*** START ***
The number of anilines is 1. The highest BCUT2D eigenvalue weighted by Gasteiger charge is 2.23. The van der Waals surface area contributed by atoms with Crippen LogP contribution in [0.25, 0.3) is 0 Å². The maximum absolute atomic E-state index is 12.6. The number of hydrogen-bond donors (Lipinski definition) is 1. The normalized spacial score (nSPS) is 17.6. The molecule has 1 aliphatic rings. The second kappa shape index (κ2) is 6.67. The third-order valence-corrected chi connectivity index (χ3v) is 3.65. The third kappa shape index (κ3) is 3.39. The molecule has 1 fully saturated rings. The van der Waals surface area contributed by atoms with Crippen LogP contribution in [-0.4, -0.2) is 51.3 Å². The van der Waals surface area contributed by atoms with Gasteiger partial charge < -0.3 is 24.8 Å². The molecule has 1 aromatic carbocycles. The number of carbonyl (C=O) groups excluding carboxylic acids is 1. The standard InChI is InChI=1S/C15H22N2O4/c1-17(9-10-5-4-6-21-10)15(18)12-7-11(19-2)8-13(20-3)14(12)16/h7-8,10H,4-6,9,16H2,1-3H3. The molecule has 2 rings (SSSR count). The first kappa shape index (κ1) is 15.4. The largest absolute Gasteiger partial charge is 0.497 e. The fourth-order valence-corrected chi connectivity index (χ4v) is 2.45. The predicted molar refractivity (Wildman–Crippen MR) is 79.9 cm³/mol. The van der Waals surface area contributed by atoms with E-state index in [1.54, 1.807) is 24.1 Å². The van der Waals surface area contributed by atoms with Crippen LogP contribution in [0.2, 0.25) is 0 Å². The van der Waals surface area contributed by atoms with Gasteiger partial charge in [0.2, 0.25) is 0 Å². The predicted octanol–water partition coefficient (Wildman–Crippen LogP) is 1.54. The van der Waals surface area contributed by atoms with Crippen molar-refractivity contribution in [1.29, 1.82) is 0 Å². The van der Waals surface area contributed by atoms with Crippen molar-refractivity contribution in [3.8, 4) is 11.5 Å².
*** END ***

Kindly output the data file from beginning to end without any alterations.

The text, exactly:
The number of anilines is 1. The highest BCUT2D eigenvalue weighted by Gasteiger charge is 2.23. The van der Waals surface area contributed by atoms with Crippen LogP contribution in [0.25, 0.3) is 0 Å². The maximum absolute atomic E-state index is 12.6. The number of hydrogen-bond donors (Lipinski definition) is 1. The normalized spacial score (nSPS) is 17.6. The molecule has 1 aliphatic rings. The second kappa shape index (κ2) is 6.67. The third-order valence-corrected chi connectivity index (χ3v) is 3.65. The third kappa shape index (κ3) is 3.39. The molecule has 1 fully saturated rings. The van der Waals surface area contributed by atoms with Crippen LogP contribution in [-0.4, -0.2) is 51.3 Å². The van der Waals surface area contributed by atoms with Gasteiger partial charge < -0.3 is 24.8 Å². The molecule has 1 aromatic carbocycles. The number of carbonyl (C=O) groups excluding carboxylic acids is 1. The standard InChI is InChI=1S/C15H22N2O4/c1-17(9-10-5-4-6-21-10)15(18)12-7-11(19-2)8-13(20-3)14(12)16/h7-8,10H,4-6,9,16H2,1-3H3. The molecule has 2 rings (SSSR count). The first kappa shape index (κ1) is 15.4. The largest absolute Gasteiger partial charge is 0.497 e. The fourth-order valence-corrected chi connectivity index (χ4v) is 2.45. The predicted molar refractivity (Wildman–Crippen MR) is 79.9 cm³/mol. The van der Waals surface area contributed by atoms with E-state index in [1.54, 1.807) is 24.1 Å². The van der Waals surface area contributed by atoms with Crippen LogP contribution in [0.2, 0.25) is 0 Å². The van der Waals surface area contributed by atoms with Gasteiger partial charge in [0.2, 0.25) is 0 Å². The predicted octanol–water partition coefficient (Wildman–Crippen LogP) is 1.54. The van der Waals surface area contributed by atoms with Crippen molar-refractivity contribution in [1.29, 1.82) is 0 Å². The van der Waals surface area contributed by atoms with Crippen molar-refractivity contribution in [3.8, 4) is 11.5 Å².